Expression of Interest (EOI), Initial Expression of Interest (IEOI) or Prior Information Notice (PIN): processes whereby businesses or other organisations are asked to express that they might be interested in bidding for a potential project – once the opportunity goes to full tender. Often used where the public sector buying organisation is seeking to test interest/ capacity in the market for a full tender competition. For instance, in outsourcing work previously delivered within the public sector. Slight differences exist between the terms, with the use of PINs has become increasingly common in the UK and Ireland in recent years.
Evaluation Criteria: related to award criteria, this is the evaluation criteria and the method by which a tender response is marked.
Framework Agreement: an ‘umbrella’ agreement or lost of pre-qualified suppliers. Commonly used in a two stage tendering process where the 1st stage establishes a framework and the second phase invites firms on the framework to bid for specific contracts – sometimes referred to as ‘call-offs.’ Framework Agreements, in various forms, remain highly common in the UK and Ireland.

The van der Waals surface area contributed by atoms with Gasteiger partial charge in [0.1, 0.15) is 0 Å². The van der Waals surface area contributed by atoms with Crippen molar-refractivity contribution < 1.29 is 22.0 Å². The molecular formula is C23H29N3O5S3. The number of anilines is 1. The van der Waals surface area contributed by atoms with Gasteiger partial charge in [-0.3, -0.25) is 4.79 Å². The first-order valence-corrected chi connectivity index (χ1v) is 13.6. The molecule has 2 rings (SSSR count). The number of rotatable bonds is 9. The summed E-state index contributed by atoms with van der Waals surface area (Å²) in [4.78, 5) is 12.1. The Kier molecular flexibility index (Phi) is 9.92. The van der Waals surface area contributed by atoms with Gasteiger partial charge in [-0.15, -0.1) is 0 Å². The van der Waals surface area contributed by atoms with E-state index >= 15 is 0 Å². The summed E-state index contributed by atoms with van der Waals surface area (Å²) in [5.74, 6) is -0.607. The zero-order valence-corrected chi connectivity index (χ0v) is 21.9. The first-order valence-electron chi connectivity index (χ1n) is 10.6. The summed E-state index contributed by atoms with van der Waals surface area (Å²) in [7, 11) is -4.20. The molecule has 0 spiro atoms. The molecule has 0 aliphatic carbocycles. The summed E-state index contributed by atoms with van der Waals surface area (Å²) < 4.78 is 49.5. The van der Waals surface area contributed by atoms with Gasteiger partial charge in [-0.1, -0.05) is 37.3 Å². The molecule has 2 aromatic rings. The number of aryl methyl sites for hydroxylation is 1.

Invitation to Tender (ITT) or Requests for Tender (RFT): the main document that provides information to potential suppliers on what the purchasers wants to buy. There is no single template or approach and these can be anything from less than a page to a ‘tree’s worth’ of paper. Commonly such documents will include information on: background and context, terms of reference or objectives, specification, contact details, how questions can be addresses, format of response required and sometimes a draft contact.
Lots: the dividing of a large contract into smaller sections (lots) in order that the whole contract can be awarded to a combination of one or more tenderers in order to achieve the best overall value for money or simply to meet the needs of a contract. For instance lots can be broken down into geographical area eg a region or county; relate to a type of work or some other format that allows the contract to be broken down. Increasingly used in the UK and Ireland.
Most Economically Advantageous Tender (MEAT): from the point of view of the tenderer this means that the project will be awarded on the basis of criteria that includes price but is not solely price. Where this term is used this criteria should be published. This is designed to identify best value or best whole life cost eg not just the lowest bidder which may not provide good long-term value.
Negotiated Procedure: again used where significant urgency is required in the procurement process. The process involves only chosen suppliers being invited to ‘negotiate’ for a contract. Again differs from the more common Open and Restricted Procedures (see below) and sometimes used where the Open Procedure does not lead to an award of contract.